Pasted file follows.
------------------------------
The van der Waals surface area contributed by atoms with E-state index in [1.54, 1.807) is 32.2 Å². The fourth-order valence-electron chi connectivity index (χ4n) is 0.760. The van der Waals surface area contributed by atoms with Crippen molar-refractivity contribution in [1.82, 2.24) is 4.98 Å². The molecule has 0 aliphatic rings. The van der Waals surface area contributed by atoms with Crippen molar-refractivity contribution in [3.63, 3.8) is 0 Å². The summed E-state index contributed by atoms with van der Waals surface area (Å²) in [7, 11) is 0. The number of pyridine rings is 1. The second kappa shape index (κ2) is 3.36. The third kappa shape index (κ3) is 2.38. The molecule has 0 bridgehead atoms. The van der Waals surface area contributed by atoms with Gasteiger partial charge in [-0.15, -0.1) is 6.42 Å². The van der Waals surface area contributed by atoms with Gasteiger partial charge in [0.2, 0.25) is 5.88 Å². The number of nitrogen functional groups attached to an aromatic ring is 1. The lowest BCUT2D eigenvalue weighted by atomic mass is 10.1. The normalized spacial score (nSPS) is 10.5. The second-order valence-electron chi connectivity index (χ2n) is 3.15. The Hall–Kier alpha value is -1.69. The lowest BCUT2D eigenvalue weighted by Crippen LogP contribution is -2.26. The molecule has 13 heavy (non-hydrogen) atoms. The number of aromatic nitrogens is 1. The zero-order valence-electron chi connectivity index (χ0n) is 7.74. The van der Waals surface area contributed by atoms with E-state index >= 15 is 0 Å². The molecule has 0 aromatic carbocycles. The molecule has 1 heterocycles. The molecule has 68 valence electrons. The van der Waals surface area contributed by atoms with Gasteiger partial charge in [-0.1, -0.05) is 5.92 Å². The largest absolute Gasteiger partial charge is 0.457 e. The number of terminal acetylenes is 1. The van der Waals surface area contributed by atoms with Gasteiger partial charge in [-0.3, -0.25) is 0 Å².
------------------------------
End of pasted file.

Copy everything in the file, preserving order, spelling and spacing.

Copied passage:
The van der Waals surface area contributed by atoms with E-state index in [1.54, 1.807) is 32.2 Å². The fourth-order valence-electron chi connectivity index (χ4n) is 0.760. The van der Waals surface area contributed by atoms with Crippen molar-refractivity contribution in [1.82, 2.24) is 4.98 Å². The molecule has 0 aliphatic rings. The van der Waals surface area contributed by atoms with Crippen molar-refractivity contribution in [3.63, 3.8) is 0 Å². The summed E-state index contributed by atoms with van der Waals surface area (Å²) in [7, 11) is 0. The number of pyridine rings is 1. The second kappa shape index (κ2) is 3.36. The third kappa shape index (κ3) is 2.38. The molecule has 0 bridgehead atoms. The van der Waals surface area contributed by atoms with Gasteiger partial charge in [-0.15, -0.1) is 6.42 Å². The van der Waals surface area contributed by atoms with Gasteiger partial charge in [0.2, 0.25) is 5.88 Å². The number of nitrogen functional groups attached to an aromatic ring is 1. The lowest BCUT2D eigenvalue weighted by atomic mass is 10.1. The normalized spacial score (nSPS) is 10.5. The second-order valence-electron chi connectivity index (χ2n) is 3.15. The Hall–Kier alpha value is -1.69. The lowest BCUT2D eigenvalue weighted by Crippen LogP contribution is -2.26. The molecule has 13 heavy (non-hydrogen) atoms. The number of aromatic nitrogens is 1. The zero-order valence-electron chi connectivity index (χ0n) is 7.74. The van der Waals surface area contributed by atoms with E-state index >= 15 is 0 Å². The molecule has 0 aromatic carbocycles. The molecule has 1 heterocycles. The molecule has 68 valence electrons. The van der Waals surface area contributed by atoms with Gasteiger partial charge in [-0.1, -0.05) is 5.92 Å². The largest absolute Gasteiger partial charge is 0.457 e. The number of terminal acetylenes is 1. The van der Waals surface area contributed by atoms with Gasteiger partial charge in [-0.3, -0.25) is 0 Å².